I grew up in a major suburb in New England. Although I went to public school, a good 10-20% of the graduating class went to Ivy League colleges. There was a major Asian population in my school; when I was a senior, one of my honors classes had 15 people, 13 of which were Asians. This is the perspective I speak from, when I give these reasons why Asians are better at math:
1) Their parents - My parents are immigrants. From a cultural perspective, they carried over a lot of their cultural hangups with them when they came here. I had a lot of Asian friends when I was growing up. One common thread that united us, in addition to our Asianness, was the fact that whenever we misbehaved, or whenever we went home with a bad grade, our parents disciplined us. A common Asian story is that when you bring home a report card with 5 A's and 1 A-, your parents will ask you "Why didn't you get that 6th A?" Then next semester, bring home 6 A's, and your parents will ask you "Why didn't you get all A's last semester?" Perfection was the goal, yet always out of reach.
Many of us came from homelife that valued achievement above all else. Our parents immigrated here in search of a better life. Despite considerable cultural and linguistic barriers, they were able to carve out a place for themselves. Consequently, they expected the same sort of perserverance, the same sort of excellence, the same sort of triumph from us, and often they would get it. They certainly didn't blow smoke up our asses.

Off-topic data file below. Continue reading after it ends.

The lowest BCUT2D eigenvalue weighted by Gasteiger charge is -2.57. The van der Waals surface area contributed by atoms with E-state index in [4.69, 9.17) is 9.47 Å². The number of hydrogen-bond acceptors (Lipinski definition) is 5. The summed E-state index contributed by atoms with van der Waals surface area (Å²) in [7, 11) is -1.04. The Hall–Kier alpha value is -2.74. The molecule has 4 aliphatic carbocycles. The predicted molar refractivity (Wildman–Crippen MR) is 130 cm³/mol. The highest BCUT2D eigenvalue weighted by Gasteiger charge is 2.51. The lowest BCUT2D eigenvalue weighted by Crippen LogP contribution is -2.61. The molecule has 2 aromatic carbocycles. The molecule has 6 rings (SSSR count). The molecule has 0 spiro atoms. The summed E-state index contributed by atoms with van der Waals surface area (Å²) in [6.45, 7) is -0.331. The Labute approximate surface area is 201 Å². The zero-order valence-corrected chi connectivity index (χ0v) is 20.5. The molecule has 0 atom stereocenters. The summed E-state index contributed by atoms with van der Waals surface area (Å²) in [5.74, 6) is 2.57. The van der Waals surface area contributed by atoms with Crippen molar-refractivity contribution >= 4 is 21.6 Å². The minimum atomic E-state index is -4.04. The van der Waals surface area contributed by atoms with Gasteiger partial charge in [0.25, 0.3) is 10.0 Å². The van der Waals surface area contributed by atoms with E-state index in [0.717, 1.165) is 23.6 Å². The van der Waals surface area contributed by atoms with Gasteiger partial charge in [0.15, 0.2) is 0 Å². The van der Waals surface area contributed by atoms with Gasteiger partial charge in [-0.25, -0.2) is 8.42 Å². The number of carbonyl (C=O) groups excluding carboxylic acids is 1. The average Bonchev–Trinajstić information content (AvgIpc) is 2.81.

Oftentimes, when we were young, our parents beat us. It was just a way of life. Sometimes they would get creative and use objects around the house (e.g. a coat hanger). As barbaric as this sounds, many of us considered it a valuable part of our upbringing. It set boundaries for us, gave us discipline, and instilled in us a desire to work hard. Today, we have friends, have jobs, etc. There is no festering mental illness as a result of these beatings; only an occasional fear of coat hangers (j/k).
I think child abuse is a terrible thing. I read A Child Called It too, and some parents clearly have mental problems in the way that they treat their kids. But in American culture, beating your kids, as a general proposition, is strongly looked down upon. Even Tony Soprano doesn't do it, and is ashamed of himself for the one time that he did! There's a difference between child abuse and child discipline. I'm a strong advocate of child discipline is all I'm saying.